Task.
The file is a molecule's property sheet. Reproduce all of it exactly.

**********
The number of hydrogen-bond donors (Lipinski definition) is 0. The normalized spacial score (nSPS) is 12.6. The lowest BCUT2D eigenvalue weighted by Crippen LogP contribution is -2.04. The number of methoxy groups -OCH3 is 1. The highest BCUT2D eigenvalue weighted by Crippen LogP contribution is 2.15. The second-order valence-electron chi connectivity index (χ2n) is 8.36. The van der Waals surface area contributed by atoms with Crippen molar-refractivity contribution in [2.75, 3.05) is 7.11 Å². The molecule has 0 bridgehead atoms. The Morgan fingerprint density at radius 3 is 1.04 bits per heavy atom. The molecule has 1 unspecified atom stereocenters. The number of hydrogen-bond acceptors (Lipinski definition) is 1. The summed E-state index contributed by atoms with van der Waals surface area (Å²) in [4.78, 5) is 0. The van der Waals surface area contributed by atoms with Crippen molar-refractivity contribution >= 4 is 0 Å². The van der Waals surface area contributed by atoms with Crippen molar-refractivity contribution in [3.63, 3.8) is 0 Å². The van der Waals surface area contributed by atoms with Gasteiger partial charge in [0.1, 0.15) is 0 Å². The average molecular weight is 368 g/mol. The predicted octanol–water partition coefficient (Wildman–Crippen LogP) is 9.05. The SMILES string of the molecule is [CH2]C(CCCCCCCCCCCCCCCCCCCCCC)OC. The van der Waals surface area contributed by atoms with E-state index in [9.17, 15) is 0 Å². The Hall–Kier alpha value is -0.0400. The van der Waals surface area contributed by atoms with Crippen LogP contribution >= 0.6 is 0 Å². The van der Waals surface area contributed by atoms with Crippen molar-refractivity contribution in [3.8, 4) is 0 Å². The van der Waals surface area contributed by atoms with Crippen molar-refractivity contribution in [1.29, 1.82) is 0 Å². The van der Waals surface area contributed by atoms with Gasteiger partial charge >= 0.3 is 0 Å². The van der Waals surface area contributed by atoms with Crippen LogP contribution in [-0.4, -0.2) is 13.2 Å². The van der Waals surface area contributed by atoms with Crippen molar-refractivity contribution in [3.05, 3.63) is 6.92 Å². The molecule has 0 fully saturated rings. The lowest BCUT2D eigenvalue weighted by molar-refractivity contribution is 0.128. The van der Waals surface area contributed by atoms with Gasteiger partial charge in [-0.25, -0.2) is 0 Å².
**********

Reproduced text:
The number of hydrogen-bond donors (Lipinski definition) is 0. The normalized spacial score (nSPS) is 12.6. The lowest BCUT2D eigenvalue weighted by Crippen LogP contribution is -2.04. The number of methoxy groups -OCH3 is 1. The highest BCUT2D eigenvalue weighted by Crippen LogP contribution is 2.15. The second-order valence-electron chi connectivity index (χ2n) is 8.36. The van der Waals surface area contributed by atoms with Crippen molar-refractivity contribution in [2.75, 3.05) is 7.11 Å². The molecule has 0 bridgehead atoms. The Morgan fingerprint density at radius 3 is 1.04 bits per heavy atom. The molecule has 1 unspecified atom stereocenters. The number of hydrogen-bond acceptors (Lipinski definition) is 1. The summed E-state index contributed by atoms with van der Waals surface area (Å²) in [4.78, 5) is 0. The van der Waals surface area contributed by atoms with Crippen molar-refractivity contribution >= 4 is 0 Å². The van der Waals surface area contributed by atoms with Crippen molar-refractivity contribution in [3.63, 3.8) is 0 Å². The van der Waals surface area contributed by atoms with Gasteiger partial charge in [0.1, 0.15) is 0 Å². The average molecular weight is 368 g/mol. The predicted octanol–water partition coefficient (Wildman–Crippen LogP) is 9.05. The SMILES string of the molecule is [CH2]C(CCCCCCCCCCCCCCCCCCCCCC)OC. The van der Waals surface area contributed by atoms with E-state index in [9.17, 15) is 0 Å². The Hall–Kier alpha value is -0.0400. The van der Waals surface area contributed by atoms with Crippen LogP contribution >= 0.6 is 0 Å². The van der Waals surface area contributed by atoms with Crippen molar-refractivity contribution in [3.8, 4) is 0 Å². The van der Waals surface area contributed by atoms with Crippen molar-refractivity contribution in [1.29, 1.82) is 0 Å². The van der Waals surface area contributed by atoms with Gasteiger partial charge >= 0.3 is 0 Å². The van der Waals surface area contributed by atoms with Crippen LogP contribution in [-0.4, -0.2) is 13.2 Å². The van der Waals surface area contributed by atoms with Crippen molar-refractivity contribution in [3.05, 3.63) is 6.92 Å². The molecule has 0 fully saturated rings. The lowest BCUT2D eigenvalue weighted by molar-refractivity contribution is 0.128. The van der Waals surface area contributed by atoms with Gasteiger partial charge in [-0.25, -0.2) is 0 Å².